• Viewport
    • Viewports control how web pages are displayed on mobile. Not specifying this runs the risk of potentially having a poor mobile experience. Learn more about viewport here

6. Providing structured data on pages so search engines will be able to crawl them.

Search engines are able to enhance what search results look like on SERPs through structured data. There are multiple formats to implement structured data in. The three that are most commonly used are JSON-LD, Microdata, and RDFa. There is no current answer as to which format is the best and should be universally adopted and used.

Example of Structured Data

Example of structured data on the SERP

Example of Unstructured Data

Unstructured data example

There are several different content types you’ll be able to mark up with structured data. Schema.org is a collaborative community founded by Google, Microsoft, Yahoo, and Yandex that create, maintain, and promote schemas for structured data. To maximize the chances of users actually clicking on your page on SERPs, it’s highly recommended to provide structured data wherever possible. I recommend using Schema.org to get started with structured data.

Commonly used schemas include the likes of:

You can find a full list of all defined schemes here.

7. Supply alt text on all images.

Follow these practices for good alt text:

  • The alt text should describe the image as specific as possible
  • It should convey to users what the meaning or value of the image is
  • Alt text should be relatively short
  • Use keywords if possible and if it makes sense
    • Don’t go overboard on keywords – Google has historically been against abusing keywords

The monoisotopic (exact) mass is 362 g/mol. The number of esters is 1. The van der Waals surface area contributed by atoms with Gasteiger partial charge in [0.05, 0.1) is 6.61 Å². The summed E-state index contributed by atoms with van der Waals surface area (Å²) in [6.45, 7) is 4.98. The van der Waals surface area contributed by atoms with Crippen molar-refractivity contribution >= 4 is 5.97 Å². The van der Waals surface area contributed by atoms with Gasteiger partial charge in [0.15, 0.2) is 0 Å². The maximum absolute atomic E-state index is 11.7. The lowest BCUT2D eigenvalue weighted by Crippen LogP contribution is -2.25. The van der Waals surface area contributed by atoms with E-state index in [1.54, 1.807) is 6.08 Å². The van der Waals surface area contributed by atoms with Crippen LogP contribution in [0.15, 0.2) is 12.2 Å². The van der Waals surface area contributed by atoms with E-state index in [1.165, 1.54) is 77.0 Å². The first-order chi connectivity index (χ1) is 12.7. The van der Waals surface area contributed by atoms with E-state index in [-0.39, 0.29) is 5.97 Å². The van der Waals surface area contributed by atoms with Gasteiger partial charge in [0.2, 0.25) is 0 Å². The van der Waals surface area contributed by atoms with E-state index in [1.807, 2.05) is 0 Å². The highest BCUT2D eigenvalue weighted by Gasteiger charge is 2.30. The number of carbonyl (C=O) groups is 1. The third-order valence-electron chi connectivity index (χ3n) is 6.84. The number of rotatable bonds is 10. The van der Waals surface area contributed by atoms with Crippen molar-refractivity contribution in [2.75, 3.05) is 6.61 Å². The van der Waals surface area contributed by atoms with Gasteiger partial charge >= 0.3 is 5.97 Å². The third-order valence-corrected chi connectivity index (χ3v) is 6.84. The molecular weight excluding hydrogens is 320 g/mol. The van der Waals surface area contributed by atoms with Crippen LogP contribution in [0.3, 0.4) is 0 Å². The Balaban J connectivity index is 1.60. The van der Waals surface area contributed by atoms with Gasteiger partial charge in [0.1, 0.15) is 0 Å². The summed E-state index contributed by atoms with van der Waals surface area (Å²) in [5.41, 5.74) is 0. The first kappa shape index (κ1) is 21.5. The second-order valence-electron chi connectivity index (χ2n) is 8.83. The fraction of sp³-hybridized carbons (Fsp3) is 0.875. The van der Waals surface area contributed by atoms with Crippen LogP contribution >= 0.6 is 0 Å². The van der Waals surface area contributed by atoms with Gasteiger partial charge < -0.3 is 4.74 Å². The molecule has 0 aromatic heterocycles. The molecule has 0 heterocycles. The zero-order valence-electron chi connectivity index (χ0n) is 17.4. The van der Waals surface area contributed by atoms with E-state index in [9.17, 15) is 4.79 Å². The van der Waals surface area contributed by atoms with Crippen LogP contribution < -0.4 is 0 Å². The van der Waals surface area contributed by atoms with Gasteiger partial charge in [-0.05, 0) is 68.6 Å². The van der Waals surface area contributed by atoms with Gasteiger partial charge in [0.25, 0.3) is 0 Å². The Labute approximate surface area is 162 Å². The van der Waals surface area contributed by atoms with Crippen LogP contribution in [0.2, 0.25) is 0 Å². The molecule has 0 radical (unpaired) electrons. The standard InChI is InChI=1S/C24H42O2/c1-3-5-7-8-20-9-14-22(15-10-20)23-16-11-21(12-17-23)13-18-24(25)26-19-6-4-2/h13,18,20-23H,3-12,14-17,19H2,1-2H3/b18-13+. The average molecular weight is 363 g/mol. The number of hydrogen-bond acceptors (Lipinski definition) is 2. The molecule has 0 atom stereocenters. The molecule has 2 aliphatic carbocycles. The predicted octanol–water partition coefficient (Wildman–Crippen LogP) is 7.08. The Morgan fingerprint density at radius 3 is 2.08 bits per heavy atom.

8. Remove or label duplicate content.

This includes metadata. If duplicate content is necessary for a specific reason, use the robot’s meta tag to specify search engine crawlers to not index that specific page. Alternatives to this include using the rel=”canonical” attribute on links which will tell search engines to treat the given page as a copy of the URL specified.

9. Test that bots can crawl your mobile site.

The best practice is to crawl the new site in test mode before it is live to ensure that the search engine bots will be able to crawl your site straight away and any potential bot crawling issues can be found before going live. The last thing you want to happen is launching a site that blocks bots and loses all your hard earned search engine ranks because you didn’t double check before launch.

Here’s how:

  • Get access to Webmaster Search Console for the site
  • Run Fetch as Google as the smartphone crawler
  • Make sure the rendered page looks like the actual page, not a blank page, loading page, or error page

10. Test accessibility – it’s 80% of good SEO.

The best accessibility checker is something you probably already own – your smartphone. Pull it out and turn it into a screen reader. Try it on iOS or Android then visit your test site. This is a great way to catch navigation errors and core flow issues. Check your accessibility with this awesome checklist by the A11y Project

11. Bonus!

After launch to do a quick sanity check and make sure everything is working. Check Google webmaster tools and Bing WebMaster tools for errors, too.

SEO for a Mobile-First World

Mobile is now taking a greater share of traffic than desktop for the first time ever, and it’s still growing. The continuing jump of shoppers to mobile means that mobile SEO can no longer be an afterthought. With a little bit of effort site migration can be a positive experience for your mobile SEO and help add more money to your bottom line.

We’d love to hear from you – leave a question or comment below!

Ben Cole, Senior User Researcher and Analyst, Mobify